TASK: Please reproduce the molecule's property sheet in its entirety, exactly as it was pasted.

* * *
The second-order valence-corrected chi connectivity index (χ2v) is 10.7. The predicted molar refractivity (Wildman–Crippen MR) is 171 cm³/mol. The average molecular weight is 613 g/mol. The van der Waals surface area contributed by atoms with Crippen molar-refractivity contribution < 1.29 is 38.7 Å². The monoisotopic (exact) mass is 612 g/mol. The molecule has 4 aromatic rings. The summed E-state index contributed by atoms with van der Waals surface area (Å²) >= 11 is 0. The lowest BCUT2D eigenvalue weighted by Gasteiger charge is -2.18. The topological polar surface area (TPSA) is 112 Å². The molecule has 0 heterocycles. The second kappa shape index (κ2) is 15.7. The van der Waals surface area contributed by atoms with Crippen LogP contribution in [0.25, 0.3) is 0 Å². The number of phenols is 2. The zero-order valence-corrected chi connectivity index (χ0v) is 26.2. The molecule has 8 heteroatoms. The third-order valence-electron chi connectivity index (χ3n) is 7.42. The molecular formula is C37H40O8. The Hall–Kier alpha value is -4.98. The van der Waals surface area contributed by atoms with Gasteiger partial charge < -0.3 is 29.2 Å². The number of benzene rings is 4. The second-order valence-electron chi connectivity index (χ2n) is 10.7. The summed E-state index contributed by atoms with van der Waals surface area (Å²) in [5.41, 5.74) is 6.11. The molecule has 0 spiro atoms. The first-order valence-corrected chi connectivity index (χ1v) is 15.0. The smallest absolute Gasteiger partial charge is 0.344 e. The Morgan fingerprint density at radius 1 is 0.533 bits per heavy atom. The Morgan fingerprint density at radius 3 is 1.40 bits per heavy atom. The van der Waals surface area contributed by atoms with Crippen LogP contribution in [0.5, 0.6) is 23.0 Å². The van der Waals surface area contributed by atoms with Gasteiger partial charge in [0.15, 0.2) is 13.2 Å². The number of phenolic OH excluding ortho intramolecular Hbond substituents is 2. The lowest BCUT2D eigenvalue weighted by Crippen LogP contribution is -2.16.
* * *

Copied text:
The second-order valence-corrected chi connectivity index (χ2v) is 10.7. The predicted molar refractivity (Wildman–Crippen MR) is 171 cm³/mol. The average molecular weight is 613 g/mol. The van der Waals surface area contributed by atoms with Crippen molar-refractivity contribution < 1.29 is 38.7 Å². The monoisotopic (exact) mass is 612 g/mol. The molecule has 4 aromatic rings. The summed E-state index contributed by atoms with van der Waals surface area (Å²) >= 11 is 0. The lowest BCUT2D eigenvalue weighted by Gasteiger charge is -2.18. The topological polar surface area (TPSA) is 112 Å². The molecule has 0 heterocycles. The second kappa shape index (κ2) is 15.7. The van der Waals surface area contributed by atoms with Crippen LogP contribution in [0.25, 0.3) is 0 Å². The number of phenols is 2. The zero-order valence-corrected chi connectivity index (χ0v) is 26.2. The molecule has 8 heteroatoms. The third-order valence-electron chi connectivity index (χ3n) is 7.42. The molecular formula is C37H40O8. The Hall–Kier alpha value is -4.98. The van der Waals surface area contributed by atoms with Gasteiger partial charge < -0.3 is 29.2 Å². The number of benzene rings is 4. The second-order valence-electron chi connectivity index (χ2n) is 10.7. The summed E-state index contributed by atoms with van der Waals surface area (Å²) in [5.41, 5.74) is 6.11. The molecule has 0 spiro atoms. The first-order valence-corrected chi connectivity index (χ1v) is 15.0. The smallest absolute Gasteiger partial charge is 0.344 e. The Morgan fingerprint density at radius 1 is 0.533 bits per heavy atom. The Morgan fingerprint density at radius 3 is 1.40 bits per heavy atom. The van der Waals surface area contributed by atoms with Crippen LogP contribution in [0.5, 0.6) is 23.0 Å². The van der Waals surface area contributed by atoms with Gasteiger partial charge in [0.15, 0.2) is 13.2 Å². The number of phenolic OH excluding ortho intramolecular Hbond substituents is 2. The lowest BCUT2D eigenvalue weighted by Crippen LogP contribution is -2.16.